Tuesday, May 15, 2012

News: Developments in the E-Book Pricing Lawsuits and Further Thoughts

There were new developments on Friday in the ongoing legal disputes over agency pricing. (If you don’t know the background of this dispute, see my post from last month here.) Sixteen states and the District of Columbia DC joined the fifteen states (and Puerto Rico) already accusing publishers of overcharging customers under the agency model. They also filed an amended complaint. (For those interested, that can be found here.)

This lawsuit by the states is separate from the pending action brought by the Department of Justice. The DOJ suit accused publishers of collusion in the establishment of agency pricing, while not taking issue with the pricing scheme itself. In fact, there seems to be a solid argument that under a 2007 Supreme Court decision, the agency pricing model is not illegal at all. (See information on the case Leegin, in my post from March anticipating the DOJ’s actions.) It is important to note that in the settlements signed by HarperCollins, Hachette and Simon & Schuster shortly after the DOJ’s suit was filed last month, none of the companies had to pay any fines or restitution.

The original lawsuit by the states was filed the same day as the DOJ suit, and the same companies which settled with the DOJ also settled with the states. In the case of the state’s suit, the companies did pay fines and restitution. As it stands right now, two publishers—Penguin and Macmillan—along with Apple are fighting both the federal and the state lawsuits. 

From what I can tell, the companies may have an easier time beating back the state lawsuit. By accusing the companies of overcharging, the states are taking on the agency model itself, something that the DOJ chose not to do, possibly because of the precedent of Leegin.  Although, I am not fully informed on the legal definitions, the issue of collusion in the establishment of agency pricing, brought by the DOJ, seems to be an easier argument to win. Yet, in some ways, the collusion and overcharging arguments are bound together.  With amendments to their lawsuit yesterday, the states made public previously redacted information. The information seems to show that higher prices were the desired effect of agency pricing. There are some excerpts in this article from PaidContent, including an excerpt of a communication from Steve Jobs.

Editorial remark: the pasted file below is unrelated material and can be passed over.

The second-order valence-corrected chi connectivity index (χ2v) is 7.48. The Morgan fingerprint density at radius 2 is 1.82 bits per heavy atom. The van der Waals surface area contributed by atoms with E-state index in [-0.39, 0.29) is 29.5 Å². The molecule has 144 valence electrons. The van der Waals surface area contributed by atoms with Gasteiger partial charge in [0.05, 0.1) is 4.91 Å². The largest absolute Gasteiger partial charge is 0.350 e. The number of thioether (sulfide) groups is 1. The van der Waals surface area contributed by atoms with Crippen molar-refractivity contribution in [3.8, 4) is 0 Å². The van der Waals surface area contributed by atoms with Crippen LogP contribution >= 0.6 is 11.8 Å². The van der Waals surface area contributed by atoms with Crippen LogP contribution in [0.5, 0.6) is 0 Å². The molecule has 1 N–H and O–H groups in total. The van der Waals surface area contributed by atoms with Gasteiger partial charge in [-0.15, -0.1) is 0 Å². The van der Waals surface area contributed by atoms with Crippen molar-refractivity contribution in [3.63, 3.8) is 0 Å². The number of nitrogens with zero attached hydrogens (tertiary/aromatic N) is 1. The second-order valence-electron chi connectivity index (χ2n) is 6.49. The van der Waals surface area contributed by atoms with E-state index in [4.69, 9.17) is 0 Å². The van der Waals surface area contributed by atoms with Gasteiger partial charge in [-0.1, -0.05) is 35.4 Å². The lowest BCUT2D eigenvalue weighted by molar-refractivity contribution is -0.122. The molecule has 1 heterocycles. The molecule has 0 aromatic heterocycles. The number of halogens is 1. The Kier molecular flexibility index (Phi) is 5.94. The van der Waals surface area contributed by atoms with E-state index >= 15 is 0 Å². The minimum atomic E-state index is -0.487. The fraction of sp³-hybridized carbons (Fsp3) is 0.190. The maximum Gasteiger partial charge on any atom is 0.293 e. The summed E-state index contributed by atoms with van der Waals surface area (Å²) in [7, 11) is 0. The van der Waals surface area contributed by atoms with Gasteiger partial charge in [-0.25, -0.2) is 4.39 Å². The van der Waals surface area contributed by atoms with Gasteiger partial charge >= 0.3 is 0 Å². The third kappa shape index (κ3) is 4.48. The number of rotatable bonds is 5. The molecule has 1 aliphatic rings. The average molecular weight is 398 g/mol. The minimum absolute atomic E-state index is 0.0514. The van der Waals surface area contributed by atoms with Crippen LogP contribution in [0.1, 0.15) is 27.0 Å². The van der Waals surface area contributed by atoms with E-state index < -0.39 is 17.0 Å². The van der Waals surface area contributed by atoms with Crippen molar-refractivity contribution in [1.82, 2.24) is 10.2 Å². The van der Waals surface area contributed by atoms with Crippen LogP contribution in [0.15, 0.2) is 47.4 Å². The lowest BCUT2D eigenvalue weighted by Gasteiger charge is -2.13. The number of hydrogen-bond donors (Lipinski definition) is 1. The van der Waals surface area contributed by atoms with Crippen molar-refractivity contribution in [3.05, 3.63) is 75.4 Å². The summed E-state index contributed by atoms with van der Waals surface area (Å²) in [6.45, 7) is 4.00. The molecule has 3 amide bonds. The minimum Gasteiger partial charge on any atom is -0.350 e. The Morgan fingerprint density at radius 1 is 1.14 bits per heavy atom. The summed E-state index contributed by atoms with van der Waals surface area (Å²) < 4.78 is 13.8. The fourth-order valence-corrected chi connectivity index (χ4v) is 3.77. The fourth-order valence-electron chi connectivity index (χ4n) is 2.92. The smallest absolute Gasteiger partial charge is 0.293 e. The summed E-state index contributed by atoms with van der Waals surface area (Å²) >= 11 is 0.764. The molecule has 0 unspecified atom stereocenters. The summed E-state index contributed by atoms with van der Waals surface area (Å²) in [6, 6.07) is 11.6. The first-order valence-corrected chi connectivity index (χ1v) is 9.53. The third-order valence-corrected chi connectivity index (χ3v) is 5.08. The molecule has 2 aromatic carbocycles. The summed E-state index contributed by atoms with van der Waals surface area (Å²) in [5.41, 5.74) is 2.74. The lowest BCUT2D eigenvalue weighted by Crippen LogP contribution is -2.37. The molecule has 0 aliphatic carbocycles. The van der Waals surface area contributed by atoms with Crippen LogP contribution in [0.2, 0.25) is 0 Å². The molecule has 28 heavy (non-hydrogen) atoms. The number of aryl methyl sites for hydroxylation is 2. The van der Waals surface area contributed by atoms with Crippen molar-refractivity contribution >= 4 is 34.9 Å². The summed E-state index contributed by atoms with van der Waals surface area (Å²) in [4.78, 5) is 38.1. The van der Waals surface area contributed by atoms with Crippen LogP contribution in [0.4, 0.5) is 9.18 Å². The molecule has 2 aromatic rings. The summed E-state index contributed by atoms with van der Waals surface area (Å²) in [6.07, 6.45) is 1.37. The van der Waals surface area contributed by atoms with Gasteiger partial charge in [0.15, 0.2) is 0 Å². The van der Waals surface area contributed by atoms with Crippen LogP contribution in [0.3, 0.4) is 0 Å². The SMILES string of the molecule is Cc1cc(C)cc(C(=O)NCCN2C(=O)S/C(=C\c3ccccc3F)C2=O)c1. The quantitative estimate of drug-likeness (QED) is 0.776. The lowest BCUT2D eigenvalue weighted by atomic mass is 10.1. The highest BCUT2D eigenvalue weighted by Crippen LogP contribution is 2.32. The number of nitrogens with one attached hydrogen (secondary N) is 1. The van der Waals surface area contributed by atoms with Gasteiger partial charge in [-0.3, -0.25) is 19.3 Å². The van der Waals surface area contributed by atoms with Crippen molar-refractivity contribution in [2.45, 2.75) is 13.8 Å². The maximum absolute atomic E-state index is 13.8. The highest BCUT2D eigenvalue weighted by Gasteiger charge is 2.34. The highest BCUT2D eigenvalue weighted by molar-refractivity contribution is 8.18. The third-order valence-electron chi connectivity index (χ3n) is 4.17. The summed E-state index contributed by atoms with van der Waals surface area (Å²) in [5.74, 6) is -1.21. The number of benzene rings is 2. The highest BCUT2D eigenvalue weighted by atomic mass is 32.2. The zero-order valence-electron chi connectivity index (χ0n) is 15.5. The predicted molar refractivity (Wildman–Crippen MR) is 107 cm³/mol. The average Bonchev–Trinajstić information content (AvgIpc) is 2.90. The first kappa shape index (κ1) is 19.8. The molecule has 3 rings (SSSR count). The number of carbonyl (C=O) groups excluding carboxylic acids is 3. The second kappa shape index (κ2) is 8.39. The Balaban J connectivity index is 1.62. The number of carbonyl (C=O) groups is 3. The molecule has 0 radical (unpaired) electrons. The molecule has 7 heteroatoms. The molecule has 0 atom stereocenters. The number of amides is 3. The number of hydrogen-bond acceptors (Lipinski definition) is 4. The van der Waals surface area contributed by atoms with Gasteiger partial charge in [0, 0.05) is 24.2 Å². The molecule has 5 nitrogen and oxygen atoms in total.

The communication from Jobs seems to shows that, in the publisher’s negotiations with Apple, both were trying to raise the price of e-books above the $9.99 price point that had been established by Amazon as the standard. (For hardcovers with a price range of $25.01-27.50, which represents most fiction, the suggested e-book price was $12.99.) Some might see that as a clear case of overcharging, but price doesn’t tell the whole story. When Amazon was charging $9.99, it was buying e-books under the wholesale model.  Furthermore, the $9.99 price point was likely a loss-leading price point. Publishers did not want Amazon to become essentially the “only” retailer for e-books through their ability to discount. Such power would allow Amazon to negotiate better terms for all books with publishers, leading to less revenue and eventually less ability to development content. Publishers were looking for a way to expand the number of retailers who could sell e-books, and to temper the power of Amazon. Apple was not willing to take a loss to match Amazon’s $9.99 price, and thus Apple and the publishers felt that agency pricing necessitated higher prices. If agency pricing itself is legal, which it seems to be, then higher prices under agency pricing should be legal as well. The only problem is if the agency model was established through collusion. 

This will likely be a lengthy process and I look forward to covering the issue more. This is a complicated issue and I make no claims to have gotten everything right. I welcome your comments.

No comments:

Post a Comment